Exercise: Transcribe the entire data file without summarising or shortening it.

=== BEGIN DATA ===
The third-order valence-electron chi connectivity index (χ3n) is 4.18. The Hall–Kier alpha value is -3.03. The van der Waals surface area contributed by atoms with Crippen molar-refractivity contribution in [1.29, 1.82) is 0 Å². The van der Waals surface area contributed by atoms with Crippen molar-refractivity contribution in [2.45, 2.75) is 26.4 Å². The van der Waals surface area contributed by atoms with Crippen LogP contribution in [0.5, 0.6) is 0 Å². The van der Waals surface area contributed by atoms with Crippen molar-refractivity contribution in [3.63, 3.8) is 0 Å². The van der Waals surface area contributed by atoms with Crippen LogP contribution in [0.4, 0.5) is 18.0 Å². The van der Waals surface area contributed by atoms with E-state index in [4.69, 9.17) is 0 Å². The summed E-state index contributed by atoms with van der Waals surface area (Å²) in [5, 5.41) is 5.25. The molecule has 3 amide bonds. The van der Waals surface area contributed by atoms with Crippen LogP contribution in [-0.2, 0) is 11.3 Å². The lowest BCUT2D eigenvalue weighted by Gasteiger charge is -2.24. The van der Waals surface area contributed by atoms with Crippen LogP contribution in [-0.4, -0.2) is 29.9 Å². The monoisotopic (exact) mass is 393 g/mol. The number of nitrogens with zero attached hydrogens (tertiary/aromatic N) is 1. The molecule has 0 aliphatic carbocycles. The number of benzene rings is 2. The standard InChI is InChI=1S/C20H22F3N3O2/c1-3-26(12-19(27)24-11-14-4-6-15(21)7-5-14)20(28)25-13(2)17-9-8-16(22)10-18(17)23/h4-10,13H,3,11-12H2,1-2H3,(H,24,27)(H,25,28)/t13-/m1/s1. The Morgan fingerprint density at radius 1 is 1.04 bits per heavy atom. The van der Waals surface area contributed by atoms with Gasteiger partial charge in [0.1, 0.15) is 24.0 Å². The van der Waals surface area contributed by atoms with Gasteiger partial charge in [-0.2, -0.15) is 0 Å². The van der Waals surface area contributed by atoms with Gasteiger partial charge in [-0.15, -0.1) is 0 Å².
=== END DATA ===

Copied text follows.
The third-order valence-electron chi connectivity index (χ3n) is 4.18. The Hall–Kier alpha value is -3.03. The van der Waals surface area contributed by atoms with Crippen molar-refractivity contribution in [1.29, 1.82) is 0 Å². The van der Waals surface area contributed by atoms with Crippen molar-refractivity contribution in [2.45, 2.75) is 26.4 Å². The van der Waals surface area contributed by atoms with Crippen LogP contribution in [0.5, 0.6) is 0 Å². The van der Waals surface area contributed by atoms with Crippen molar-refractivity contribution in [3.63, 3.8) is 0 Å². The van der Waals surface area contributed by atoms with Crippen LogP contribution in [0.4, 0.5) is 18.0 Å². The van der Waals surface area contributed by atoms with E-state index in [4.69, 9.17) is 0 Å². The summed E-state index contributed by atoms with van der Waals surface area (Å²) in [5, 5.41) is 5.25. The molecule has 3 amide bonds. The van der Waals surface area contributed by atoms with Crippen LogP contribution in [-0.2, 0) is 11.3 Å². The lowest BCUT2D eigenvalue weighted by Gasteiger charge is -2.24. The van der Waals surface area contributed by atoms with Crippen LogP contribution in [-0.4, -0.2) is 29.9 Å². The monoisotopic (exact) mass is 393 g/mol. The number of nitrogens with zero attached hydrogens (tertiary/aromatic N) is 1. The molecule has 0 aliphatic carbocycles. The number of benzene rings is 2. The standard InChI is InChI=1S/C20H22F3N3O2/c1-3-26(12-19(27)24-11-14-4-6-15(21)7-5-14)20(28)25-13(2)17-9-8-16(22)10-18(17)23/h4-10,13H,3,11-12H2,1-2H3,(H,24,27)(H,25,28)/t13-/m1/s1. The Morgan fingerprint density at radius 1 is 1.04 bits per heavy atom. The van der Waals surface area contributed by atoms with Gasteiger partial charge in [0.1, 0.15) is 24.0 Å². The van der Waals surface area contributed by atoms with Gasteiger partial charge in [-0.2, -0.15) is 0 Å². The van der Waals surface area contributed by atoms with Gasteiger partial charge in [-0.15, -0.1) is 0 Å².